Tony Sarsam said the flurry of new appointments since he took the top job in September is a crucial first step in building the “people-first” company he envisions.
Tony Sarsam took the reins at SpartanNash in the middle of the global pandemic. That meant the chief executive, who previously led an embattled Borden Dairy to an acquisition, had to hit the ground running even faster than a new CEO typically would.
But it didn’t prevent him from swiftly laying the foundation for the company’s future. In several months’ time, SpartanNash has named a raft of new appointments across top positions, including chief financial officer, chief supply chain officer, chief strategy officer and board chairman.
“To build that future for our company right now, we have to be bold,” he said.
Hiring at the store and warehouse level is proving difficult in a tight labor market, however, and that’s testing Sarsam’s ability to create the “people-first” company he envisions. He’s also fighting on two fronts at SpartanNash, which operates a distribution as well as retail division. The former is undergoing significant updates to improve efficiency, while the latter, a network of more than 150 stores under hometown brands like D&W Fresh Market and Martin’s Super Markets, is contending with the numerous demands of a suddenly elevated digital business.
Asked about his ultimate vision for the retailer/wholesaler, Sarsam said he’s excited by the many different directions the company could take, from acquisitions to expansion into new geographies, but that it all starts with his top goal for 2021: getting the right talent in place.
“There’s a lot of different directions we can go, but every direction is going to depend on having great people,” he said.
This interview has been edited for length and clarity.
GROCERY DIVE: What was it like taking over a major food company in the middle of a pandemic? What was the biggest challenge you faced?
TONY SARSAM: My style in getting started depends on meeting people and being visible. But as I got started, there was nobody here. In an office that holds 600 people, there might have been four on opening day. That was challenging, but the upside was that the vast majority of the people who work at SpartanNash came to work every day. They worked in our warehouses and in our grocery stores, and I made sure to make those connections right away.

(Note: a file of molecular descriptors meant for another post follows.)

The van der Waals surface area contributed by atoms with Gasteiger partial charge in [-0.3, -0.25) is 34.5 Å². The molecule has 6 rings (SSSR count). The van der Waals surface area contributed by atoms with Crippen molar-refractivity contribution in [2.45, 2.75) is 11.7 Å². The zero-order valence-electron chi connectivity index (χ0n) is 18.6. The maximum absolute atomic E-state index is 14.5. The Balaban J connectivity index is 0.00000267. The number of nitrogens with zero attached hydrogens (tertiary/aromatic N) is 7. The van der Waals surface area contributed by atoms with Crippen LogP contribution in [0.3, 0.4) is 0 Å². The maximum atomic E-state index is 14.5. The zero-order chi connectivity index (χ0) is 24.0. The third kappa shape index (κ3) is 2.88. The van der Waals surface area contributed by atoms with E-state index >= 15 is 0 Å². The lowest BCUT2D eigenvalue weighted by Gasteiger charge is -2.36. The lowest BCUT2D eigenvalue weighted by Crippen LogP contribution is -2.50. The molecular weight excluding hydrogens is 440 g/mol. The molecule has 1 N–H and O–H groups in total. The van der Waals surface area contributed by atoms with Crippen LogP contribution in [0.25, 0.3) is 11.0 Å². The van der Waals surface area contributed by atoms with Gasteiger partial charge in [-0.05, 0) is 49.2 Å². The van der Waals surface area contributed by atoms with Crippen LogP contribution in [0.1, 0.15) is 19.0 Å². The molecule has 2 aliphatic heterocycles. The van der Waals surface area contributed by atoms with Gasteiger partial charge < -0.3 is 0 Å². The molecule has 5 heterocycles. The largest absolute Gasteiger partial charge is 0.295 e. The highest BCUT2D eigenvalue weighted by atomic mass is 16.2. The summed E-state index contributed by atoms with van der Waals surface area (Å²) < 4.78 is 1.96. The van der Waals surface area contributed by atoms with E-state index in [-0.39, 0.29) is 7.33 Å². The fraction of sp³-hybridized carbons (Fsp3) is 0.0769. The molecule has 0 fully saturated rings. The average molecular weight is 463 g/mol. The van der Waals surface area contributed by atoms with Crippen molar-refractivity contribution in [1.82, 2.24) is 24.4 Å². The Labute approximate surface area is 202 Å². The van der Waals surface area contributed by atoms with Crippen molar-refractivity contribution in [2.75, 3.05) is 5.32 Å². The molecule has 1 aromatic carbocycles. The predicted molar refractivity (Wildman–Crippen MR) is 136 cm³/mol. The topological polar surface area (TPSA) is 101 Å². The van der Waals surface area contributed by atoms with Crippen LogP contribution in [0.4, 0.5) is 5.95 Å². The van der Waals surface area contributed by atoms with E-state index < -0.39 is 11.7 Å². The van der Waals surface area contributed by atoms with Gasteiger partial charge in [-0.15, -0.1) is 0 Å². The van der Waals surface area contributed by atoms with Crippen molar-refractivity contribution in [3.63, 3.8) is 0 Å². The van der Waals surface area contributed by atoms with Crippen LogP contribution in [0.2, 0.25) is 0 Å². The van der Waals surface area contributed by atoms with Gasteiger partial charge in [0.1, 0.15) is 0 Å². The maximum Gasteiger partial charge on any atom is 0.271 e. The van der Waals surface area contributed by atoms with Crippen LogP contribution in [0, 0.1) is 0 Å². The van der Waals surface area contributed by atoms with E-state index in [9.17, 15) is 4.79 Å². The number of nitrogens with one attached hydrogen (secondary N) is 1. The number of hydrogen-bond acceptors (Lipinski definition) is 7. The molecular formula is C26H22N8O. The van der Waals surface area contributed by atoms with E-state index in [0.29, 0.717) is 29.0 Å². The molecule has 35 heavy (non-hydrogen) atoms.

I also had to learn how to lead in a publicly traded environment. While I’ve spent the vast majority of my career in publicly traded companies, I’ve only been CEO of private companies. So there’s a bit of learning in that. The business had really terrific execution during the pandemic, and our folks never missed a beat in making sure communities got the supplies they needed, but we were in response mode in terms of labor and in getting our hands on supplies like toilet paper. While I think we did an admirable job, it was response mode, and that came with some exposures and some things that were not favorable in terms of our overall supply chain.
What’s behind all of these new top-level appointments at the company?
I set out some basic elements of our early mission, and the No. 1 goal early on was to create a future that includes a focus on people-first and on having great talent and great people in the organization. It’s a mindset of, “We’re going to be a talent machine and we’re going to grow the business.” And not all those elements were embedded here when I started. There were some capability gaps, and there were roles that just didn’t exist here.
For example, we didn’t have a laser-focused safety expert on the team. And I thought that was really important in making a statement about being people-first. You have to make a stand and show you really care about worker safety. That was a void, and so I brought on Greg Molloy to be our head of safety.
You have to move fast, and we’ve moved pretty fast. To build that future for our company right now, we have to be bold.
How important is having the right executives in place to achieving your long-term goals at SpartanNash?
It’s critically important. I believe that for companies to have great cultures and great talent, they have to build it from the ground up. You find it in those entry-level positions and the first-line supervisors in your organization. But the paradox is, it’s very difficult to get there if you don’t have great leaders at the top. The CEO can’t do that by himself or by herself. I bring on new leaders who I believe can then bring on other new leaders that can bring on and train people and create a vision for the type of talent that we’re going to have and the kind of culture that we’re going to create here.
You spoke about frontline talent, which has become a major challenge for grocers and wholesalers lately. What are you seeing in the labor market and how is SpartanNash responding?
A tough situation got a lot tougher due to the pandemic. But I said [during our recent earnings call] that it’s our intention to win the war on talent. We’re not going to sit here and admire the problem or complain about it — we’re going to get right at it and make sure we have a great offering.